I will definitely be reading more of Riley’s books. Much of her content is available on Amazon Kindle, either for free or for less than a dollar. I find that a small price to pay to support a BIPOC author that I enjoy. These stories deserve to be told. I’m willing to put my money where my mouth (or keyboard) is and show the romance novel industry that there is a desire for diverse content.
I live in a sleepy Seattle neighborhood that’s known for its historic, small-town charm and strong sense of community. Renting is the exception, not the norm, and many of my neighbors have been here for decades. I once described where I live to someone in the area, and he responded with, “Oh! You mean the rental unit?”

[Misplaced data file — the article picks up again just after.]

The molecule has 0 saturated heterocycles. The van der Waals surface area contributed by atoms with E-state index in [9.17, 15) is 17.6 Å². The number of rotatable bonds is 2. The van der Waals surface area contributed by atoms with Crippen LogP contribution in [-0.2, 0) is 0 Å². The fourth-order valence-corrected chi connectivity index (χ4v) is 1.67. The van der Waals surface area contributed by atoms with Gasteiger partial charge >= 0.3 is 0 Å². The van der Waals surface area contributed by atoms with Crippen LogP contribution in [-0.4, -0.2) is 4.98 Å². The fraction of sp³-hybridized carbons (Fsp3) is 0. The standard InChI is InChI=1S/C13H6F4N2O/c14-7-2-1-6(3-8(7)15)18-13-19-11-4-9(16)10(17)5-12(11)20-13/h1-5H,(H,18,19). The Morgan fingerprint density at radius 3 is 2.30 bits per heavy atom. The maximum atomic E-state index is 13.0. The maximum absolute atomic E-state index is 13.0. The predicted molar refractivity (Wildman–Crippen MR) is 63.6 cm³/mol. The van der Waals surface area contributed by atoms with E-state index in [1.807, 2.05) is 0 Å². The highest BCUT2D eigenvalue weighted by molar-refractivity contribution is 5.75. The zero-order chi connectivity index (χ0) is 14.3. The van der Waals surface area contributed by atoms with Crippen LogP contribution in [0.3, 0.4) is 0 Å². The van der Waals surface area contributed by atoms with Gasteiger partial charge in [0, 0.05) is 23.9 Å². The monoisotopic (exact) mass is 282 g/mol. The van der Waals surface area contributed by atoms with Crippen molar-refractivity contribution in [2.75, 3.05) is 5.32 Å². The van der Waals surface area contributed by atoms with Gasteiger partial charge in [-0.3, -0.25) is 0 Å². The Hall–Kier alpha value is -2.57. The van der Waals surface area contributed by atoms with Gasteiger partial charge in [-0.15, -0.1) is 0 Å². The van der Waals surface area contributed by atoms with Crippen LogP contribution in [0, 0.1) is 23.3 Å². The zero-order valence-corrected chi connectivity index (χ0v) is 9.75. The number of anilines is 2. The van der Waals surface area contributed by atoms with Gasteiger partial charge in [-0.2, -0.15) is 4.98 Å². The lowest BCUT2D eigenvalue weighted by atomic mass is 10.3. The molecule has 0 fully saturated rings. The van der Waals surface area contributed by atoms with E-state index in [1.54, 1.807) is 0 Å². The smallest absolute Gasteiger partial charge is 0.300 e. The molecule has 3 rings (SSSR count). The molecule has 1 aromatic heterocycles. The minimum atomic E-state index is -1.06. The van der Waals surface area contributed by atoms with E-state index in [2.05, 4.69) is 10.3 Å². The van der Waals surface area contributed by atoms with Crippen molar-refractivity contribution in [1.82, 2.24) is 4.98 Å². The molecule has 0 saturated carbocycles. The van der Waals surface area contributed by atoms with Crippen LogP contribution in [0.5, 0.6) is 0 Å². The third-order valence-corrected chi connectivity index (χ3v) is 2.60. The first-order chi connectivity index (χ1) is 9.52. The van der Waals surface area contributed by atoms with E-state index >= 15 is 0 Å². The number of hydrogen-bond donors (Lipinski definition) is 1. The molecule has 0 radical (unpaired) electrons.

My neighborhood is also dotted with Neighborhood Crime Watch signs, a fact I was only peripherally aware of until a few weeks ago.
When we think of self-care, the first image that comes to our minds is a bubble bath, candles, and a glass of wine. But the idea of self-care is much more than that. Don’t get me wrong—if a bubble bath, candles, and a glass of wine are things that help relax you and make you feel good, by all means do those things! However, there are also a lot of other ways that you can practice self-care in these stressful times that you may not have thought about while you are in isolation.
Acknowledge Your Feelings